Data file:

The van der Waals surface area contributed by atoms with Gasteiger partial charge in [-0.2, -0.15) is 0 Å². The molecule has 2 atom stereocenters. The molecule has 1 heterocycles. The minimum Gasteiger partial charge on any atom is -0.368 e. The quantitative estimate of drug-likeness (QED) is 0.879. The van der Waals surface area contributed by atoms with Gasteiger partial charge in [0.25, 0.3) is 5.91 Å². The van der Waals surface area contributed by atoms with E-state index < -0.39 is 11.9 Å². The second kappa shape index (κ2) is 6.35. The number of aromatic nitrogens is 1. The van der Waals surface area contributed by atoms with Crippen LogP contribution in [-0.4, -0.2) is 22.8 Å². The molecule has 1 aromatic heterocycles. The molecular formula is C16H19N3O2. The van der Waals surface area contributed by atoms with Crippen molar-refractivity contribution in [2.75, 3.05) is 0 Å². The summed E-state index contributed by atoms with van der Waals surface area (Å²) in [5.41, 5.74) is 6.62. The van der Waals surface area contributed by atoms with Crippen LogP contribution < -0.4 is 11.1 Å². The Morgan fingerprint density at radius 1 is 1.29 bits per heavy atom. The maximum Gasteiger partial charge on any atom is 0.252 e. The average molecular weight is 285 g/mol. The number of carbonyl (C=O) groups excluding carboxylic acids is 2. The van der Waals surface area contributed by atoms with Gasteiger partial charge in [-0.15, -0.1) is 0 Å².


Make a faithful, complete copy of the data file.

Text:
The van der Waals surface area contributed by atoms with Gasteiger partial charge in [-0.2, -0.15) is 0 Å². The molecule has 2 atom stereocenters. The molecule has 1 heterocycles. The minimum Gasteiger partial charge on any atom is -0.368 e. The quantitative estimate of drug-likeness (QED) is 0.879. The van der Waals surface area contributed by atoms with Gasteiger partial charge in [0.25, 0.3) is 5.91 Å². The van der Waals surface area contributed by atoms with E-state index < -0.39 is 11.9 Å². The second kappa shape index (κ2) is 6.35. The number of aromatic nitrogens is 1. The van der Waals surface area contributed by atoms with Crippen LogP contribution in [-0.4, -0.2) is 22.8 Å². The molecule has 1 aromatic heterocycles. The molecular formula is C16H19N3O2. The van der Waals surface area contributed by atoms with Crippen molar-refractivity contribution in [2.75, 3.05) is 0 Å². The summed E-state index contributed by atoms with van der Waals surface area (Å²) in [5.41, 5.74) is 6.62. The van der Waals surface area contributed by atoms with Crippen LogP contribution < -0.4 is 11.1 Å². The Morgan fingerprint density at radius 1 is 1.29 bits per heavy atom. The maximum Gasteiger partial charge on any atom is 0.252 e. The average molecular weight is 285 g/mol. The number of carbonyl (C=O) groups excluding carboxylic acids is 2. The van der Waals surface area contributed by atoms with Gasteiger partial charge in [-0.15, -0.1) is 0 Å².